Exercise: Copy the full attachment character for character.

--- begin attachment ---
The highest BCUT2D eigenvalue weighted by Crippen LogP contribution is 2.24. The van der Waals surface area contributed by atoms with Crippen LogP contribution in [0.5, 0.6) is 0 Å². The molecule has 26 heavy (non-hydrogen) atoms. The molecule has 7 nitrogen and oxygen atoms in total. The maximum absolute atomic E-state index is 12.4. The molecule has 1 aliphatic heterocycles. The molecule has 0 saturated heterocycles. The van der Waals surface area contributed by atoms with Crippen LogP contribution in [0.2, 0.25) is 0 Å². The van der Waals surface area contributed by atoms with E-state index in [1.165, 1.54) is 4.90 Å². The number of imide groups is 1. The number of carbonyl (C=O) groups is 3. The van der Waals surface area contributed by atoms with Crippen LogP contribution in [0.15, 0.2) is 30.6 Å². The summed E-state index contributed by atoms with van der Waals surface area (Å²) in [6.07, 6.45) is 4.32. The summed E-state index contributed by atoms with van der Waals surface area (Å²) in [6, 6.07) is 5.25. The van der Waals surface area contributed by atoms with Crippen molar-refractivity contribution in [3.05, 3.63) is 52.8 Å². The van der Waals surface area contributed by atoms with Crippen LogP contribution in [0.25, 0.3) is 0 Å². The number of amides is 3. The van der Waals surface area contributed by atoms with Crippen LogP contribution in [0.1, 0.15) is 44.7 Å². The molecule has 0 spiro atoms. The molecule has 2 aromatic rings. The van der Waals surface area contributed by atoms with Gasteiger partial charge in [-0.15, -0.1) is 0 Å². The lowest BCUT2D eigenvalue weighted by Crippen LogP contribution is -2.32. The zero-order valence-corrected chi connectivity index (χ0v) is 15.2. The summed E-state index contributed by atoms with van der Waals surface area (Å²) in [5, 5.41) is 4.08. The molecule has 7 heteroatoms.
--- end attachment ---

The highest BCUT2D eigenvalue weighted by Crippen LogP contribution is 2.24. The van der Waals surface area contributed by atoms with Crippen LogP contribution in [0.5, 0.6) is 0 Å². The molecule has 26 heavy (non-hydrogen) atoms. The molecule has 7 nitrogen and oxygen atoms in total. The maximum absolute atomic E-state index is 12.4. The molecule has 1 aliphatic heterocycles. The molecule has 0 saturated heterocycles. The van der Waals surface area contributed by atoms with Crippen LogP contribution in [0.2, 0.25) is 0 Å². The van der Waals surface area contributed by atoms with E-state index in [1.165, 1.54) is 4.90 Å². The number of imide groups is 1. The number of carbonyl (C=O) groups is 3. The van der Waals surface area contributed by atoms with Crippen LogP contribution in [0.15, 0.2) is 30.6 Å². The summed E-state index contributed by atoms with van der Waals surface area (Å²) in [6.07, 6.45) is 4.32. The summed E-state index contributed by atoms with van der Waals surface area (Å²) in [6, 6.07) is 5.25. The van der Waals surface area contributed by atoms with Crippen molar-refractivity contribution in [3.05, 3.63) is 52.8 Å². The van der Waals surface area contributed by atoms with Crippen LogP contribution in [0.25, 0.3) is 0 Å². The number of amides is 3. The van der Waals surface area contributed by atoms with Crippen LogP contribution in [0.1, 0.15) is 44.7 Å². The molecule has 0 spiro atoms. The molecule has 2 aromatic rings. The van der Waals surface area contributed by atoms with Gasteiger partial charge in [-0.15, -0.1) is 0 Å². The lowest BCUT2D eigenvalue weighted by Crippen LogP contribution is -2.32. The zero-order valence-corrected chi connectivity index (χ0v) is 15.2. The summed E-state index contributed by atoms with van der Waals surface area (Å²) in [5, 5.41) is 4.08. The molecule has 7 heteroatoms.